Posted by Bernard O’Brien, August 13, 2009
More than 200,000 of the city’s municipal workers are members of labor unions. The wage and benefit levels set in the contracts for these workers make up a large share of the nearly $36 billion the Bloomberg Administration expects to spend on labor costs this year. Given the huge cost and the number of people affected, one might think that the terms set in these labor contracts would be online and readily accessible to analysts, researchers, and taxpayers in general. But the fact is you won’t find the contracts on the city’s Web site.
Putting labor contracts online is doable: for an example you have to look no further than Albany, where the state puts its contracts with union workers online along with other information related to employee compensation. In fact, the state site includes current as well as previous union contracts, some dating as far back as 1991.
The state Web site is available via Governor David Paterson’s Office of Employee Relations. The site is also accessible via the SeeThroughNY initiative sponsored by the Manhattan Institute’s Empire Center for New York State Policy at http://www.seethroughny.net.
The following questions can be answered by visiting the Governor’s Web site:
Which unions represent which state workers?
Taxpayers can determine that state police officers are represented by the Police Benevolent Association of the New York State Troopers, SUNY faculty members by United University Professions, and certain other categories of state workers by the Civil Service Employees Association. In total, 10 specific unions or negotiating units are identified on the Governor’s Web site.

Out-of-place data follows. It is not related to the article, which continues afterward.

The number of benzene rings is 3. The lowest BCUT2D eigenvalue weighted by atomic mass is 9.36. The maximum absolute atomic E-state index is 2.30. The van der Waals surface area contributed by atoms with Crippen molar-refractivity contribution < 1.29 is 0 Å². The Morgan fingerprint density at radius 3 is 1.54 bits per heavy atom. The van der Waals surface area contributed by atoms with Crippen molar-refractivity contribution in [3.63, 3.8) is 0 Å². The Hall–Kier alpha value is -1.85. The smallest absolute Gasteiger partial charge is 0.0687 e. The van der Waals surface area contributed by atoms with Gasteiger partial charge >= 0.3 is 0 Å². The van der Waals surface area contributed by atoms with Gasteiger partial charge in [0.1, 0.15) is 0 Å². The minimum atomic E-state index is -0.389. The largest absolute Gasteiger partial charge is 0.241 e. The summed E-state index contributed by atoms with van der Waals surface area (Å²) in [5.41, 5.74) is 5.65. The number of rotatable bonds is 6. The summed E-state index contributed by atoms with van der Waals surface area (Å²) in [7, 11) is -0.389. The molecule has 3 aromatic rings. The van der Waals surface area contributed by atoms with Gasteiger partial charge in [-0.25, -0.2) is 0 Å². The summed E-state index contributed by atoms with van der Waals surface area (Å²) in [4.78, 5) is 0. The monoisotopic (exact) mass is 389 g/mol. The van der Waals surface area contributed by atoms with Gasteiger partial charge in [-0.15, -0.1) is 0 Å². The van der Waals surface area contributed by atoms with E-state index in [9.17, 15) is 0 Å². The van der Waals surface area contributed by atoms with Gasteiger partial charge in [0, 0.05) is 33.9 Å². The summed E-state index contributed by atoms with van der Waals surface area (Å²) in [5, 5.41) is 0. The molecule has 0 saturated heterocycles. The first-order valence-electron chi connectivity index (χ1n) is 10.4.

How much do state workers earn?
The Governor’s Web site provides online access to both current and past state workforce labor contracts for each negotiating unit along with supporting documentation such as memoranda of agreement, salary schedules, and side letters associated with some labor contracts.
What other information related to the state workforce is available online?
The Governor’s Web site also provides certain demographic information such as breakdowns by age, length of service, and gender for each union representing state workers. An overall breakdown of state workers by race is also presented.
Here in New York City, some municipal labor contracts are available in hard copy and can be photocopied at City Hall Library located at 31 Chambers Street in Lower Manhattan. Yet none are available online for public review in the manner now made possible at the state level.
It should be noted that the city does annually publish its Civil List online each April. The most recent Civil List, an alphabetical snapshot of all city employees and their respective base salaries, can be accessed at www.nyc.gov/html/records/pdf/govpub/CIVIL_LIST_2008_Public.pdf.
New York City is often favorably compared with the state when it comes to matters such as budgetary transparency and fiscal reporting. But when it comes to information about labor contracts, the city has quite a ways to go to meet the standard being set by the state.